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In reading What significance does John perceive in the piercing of Christ's side and the flow of blood and water?, I wondered if there is anything unusual about both blood and water flowing from the spear-wound in Jesus' side (see John 19:34). If the soldier who pierced Jesus' side had also pierced the side of one of the malefactors with whom Jesus was crucified, would blood and water also have come out of the malefactor's body?

I understand that the primary interpretation of the verse concerns the reality of Jesus' death from John's perspective as an eyewitness, which reality the soldiers bore witness to, since they refused to break Jesus' legs because He was already dead.

In the answers to Matthew Miller's question, though, one contributor's answer "spiritualized" the significance of "blood and water," suggesting that the water signified eternal life and the blood signified mortal life, both of which poured from Jesus' side.

I heard a sermon years ago that makes me wonder about this secondary (?) interpretation. In that sermon, the preacher spoke of the physiological aspect of the occurrence. He may have even involved medical science in some way, such that from a doctor's point of view something unusual had taken place after Jesus was pierced by the spear.

We know that Jesus' blood did not contain the taint of sin, since Jesus was of the seed of a woman, not a man; His blood therefore did not carry the "death" gene, as it were. Is there more to Jesus' blood, however, that can be explained by not spiritualizing the blood and water?

I do not disagree with the legitimate symbolism and significance of both blood and water in Scripture in general and in John's gospel in particular, but I cannot help but wonder if in addition to the spiritual factors involved here there is also a very human and physiological explanation.

Is there a medical or physiological explanation? Is it normal for blood and water to both flow from a body in these circumstances?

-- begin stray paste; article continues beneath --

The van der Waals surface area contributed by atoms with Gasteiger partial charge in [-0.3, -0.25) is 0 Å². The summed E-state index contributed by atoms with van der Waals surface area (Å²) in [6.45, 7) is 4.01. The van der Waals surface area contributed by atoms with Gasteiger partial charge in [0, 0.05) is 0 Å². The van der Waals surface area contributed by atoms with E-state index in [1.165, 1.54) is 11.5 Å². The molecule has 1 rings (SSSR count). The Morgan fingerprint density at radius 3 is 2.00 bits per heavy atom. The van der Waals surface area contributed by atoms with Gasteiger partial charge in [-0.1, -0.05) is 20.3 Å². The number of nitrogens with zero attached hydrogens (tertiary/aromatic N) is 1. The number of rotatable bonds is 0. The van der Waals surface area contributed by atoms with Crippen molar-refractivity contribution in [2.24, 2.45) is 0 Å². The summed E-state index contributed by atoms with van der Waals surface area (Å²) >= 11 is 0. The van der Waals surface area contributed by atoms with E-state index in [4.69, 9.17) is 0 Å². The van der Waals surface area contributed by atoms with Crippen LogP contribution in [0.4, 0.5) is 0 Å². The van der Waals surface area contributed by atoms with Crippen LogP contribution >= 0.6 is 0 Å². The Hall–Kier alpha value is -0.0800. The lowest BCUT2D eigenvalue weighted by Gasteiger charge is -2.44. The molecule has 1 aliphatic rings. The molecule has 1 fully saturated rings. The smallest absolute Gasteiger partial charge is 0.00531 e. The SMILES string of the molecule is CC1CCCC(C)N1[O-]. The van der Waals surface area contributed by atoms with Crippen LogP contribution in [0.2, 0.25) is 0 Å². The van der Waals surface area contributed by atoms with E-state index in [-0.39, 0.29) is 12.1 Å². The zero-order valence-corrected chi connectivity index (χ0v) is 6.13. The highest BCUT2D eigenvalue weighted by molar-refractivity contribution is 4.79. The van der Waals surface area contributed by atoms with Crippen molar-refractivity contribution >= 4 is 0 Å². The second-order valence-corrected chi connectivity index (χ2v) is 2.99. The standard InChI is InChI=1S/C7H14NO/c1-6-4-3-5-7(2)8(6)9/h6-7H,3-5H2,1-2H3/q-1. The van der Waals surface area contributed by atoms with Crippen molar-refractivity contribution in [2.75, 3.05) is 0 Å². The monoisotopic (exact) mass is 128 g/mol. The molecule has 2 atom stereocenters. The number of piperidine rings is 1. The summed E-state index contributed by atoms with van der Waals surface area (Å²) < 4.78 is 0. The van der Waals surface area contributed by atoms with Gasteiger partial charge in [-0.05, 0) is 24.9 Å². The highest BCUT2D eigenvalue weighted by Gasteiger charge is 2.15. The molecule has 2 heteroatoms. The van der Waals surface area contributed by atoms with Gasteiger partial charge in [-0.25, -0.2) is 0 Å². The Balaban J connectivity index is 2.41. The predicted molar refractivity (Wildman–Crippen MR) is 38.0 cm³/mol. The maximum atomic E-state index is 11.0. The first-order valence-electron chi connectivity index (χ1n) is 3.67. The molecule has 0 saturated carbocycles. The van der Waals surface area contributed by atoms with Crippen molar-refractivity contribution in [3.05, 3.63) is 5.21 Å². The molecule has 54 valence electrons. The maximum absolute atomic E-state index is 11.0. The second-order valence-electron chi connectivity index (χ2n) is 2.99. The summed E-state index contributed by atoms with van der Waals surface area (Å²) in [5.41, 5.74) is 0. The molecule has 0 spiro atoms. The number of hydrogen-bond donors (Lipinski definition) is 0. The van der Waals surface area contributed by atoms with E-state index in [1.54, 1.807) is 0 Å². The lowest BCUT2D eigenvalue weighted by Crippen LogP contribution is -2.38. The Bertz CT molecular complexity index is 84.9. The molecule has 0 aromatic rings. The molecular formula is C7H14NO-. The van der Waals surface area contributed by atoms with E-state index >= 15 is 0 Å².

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The horrific and agonizing death by crucifixion which our dear Lord endured on our behalf is described in detail at Blue Letter Bible.

We know that after being centrifuged in a laboratory, the resulting components of blood include a clear solution of blood plasma. Blood plasma is the straw-colored/pale-yellow liquid component of blood that normally holds blood cells in suspension. By volume it contains 92 percent water.

If the pericardium of Jesus' heart, which the soldier's spear may have penetrated, was filled with plasma from the intense pressure being exerted upon the heart during crucifixion, blood from the ventricle (left or right), plasma ("water") from the pericardium, and pleural fluid from the lungs would issue from the wound, particularly with Jesus positioned, as he was, vertically; hence John's descriptors of "a sudden flow of blood and water" (NIV).

Some scriptures for additional meditation: Isaiah 52:14; 53:5,10; Psalm 22:12-21; Exodus 12:46, Numbers 9:12, and Psalm 34:20; also Zechariah 12:10.

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Death by crucifixion is normally a horrific ordeal but fortunately Jesus only endured the first few hours, before he became exhausted so his ordeal was a relatively easy affair. Can you provide any sources for the anatomical details you supply? – WoundedEgo Jul 11 at 14:46

A medical or physiological explanation would probably eliminate the possibility of a miracle, even if only a minor, symbolic miracle. However, some medical experts doubt that the blood and water can be explained in this way.

ICC New Testament Commentary says that a flow of blood from a dead body, when pierced with a spear, is abnormal and for that reason, various physical explanations have been offered. One suggestion (W. Stroud) is that the death of Jesus had been caused by rupture of the heart, and that the “blood and water” were the separated clot and serum of the escaped blood in the pericardial sac, which the lance had pierced. The commentary says this assumes that the wound was on the left side, of which there is no evidence, tradition (whatever it be worth) indicating the right side. Furthermore, Stroud’s arguments have not approved themselves to all physicians. Dr. C. Creighton (and others) object that “the blood escaping into a serum cavity from rupture of a great organ” does not show any tendency to separate into clot and serum, “but remains thick dark-red blood.” On the basis of expert advice, this does not seem a plausible explanation for what John describes.

Michael R. Cosby (Portraits of Jesus, page 185) says that the attempts by some modern doctors to provide physiological explanations for how water could be separated from the blood in Jesus' heart are no doubt sincere, but they fail to recognise the symbolic nature of the witness in John 19:34-37.

Elizabeth Danna (From Gethsemane to Pentecost, page 95) believes that this account was included by John's author to counter an emerging Gnostic tradition that Jesus was not crucified in the flesh, it being only a phantom of Jesus that appeared to be on the cross. An alternative theological explanation is also provided in this answer.

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The ICC Commentary appears to be that of J.H. Bernard. – Susan Jul 11 at 7:23

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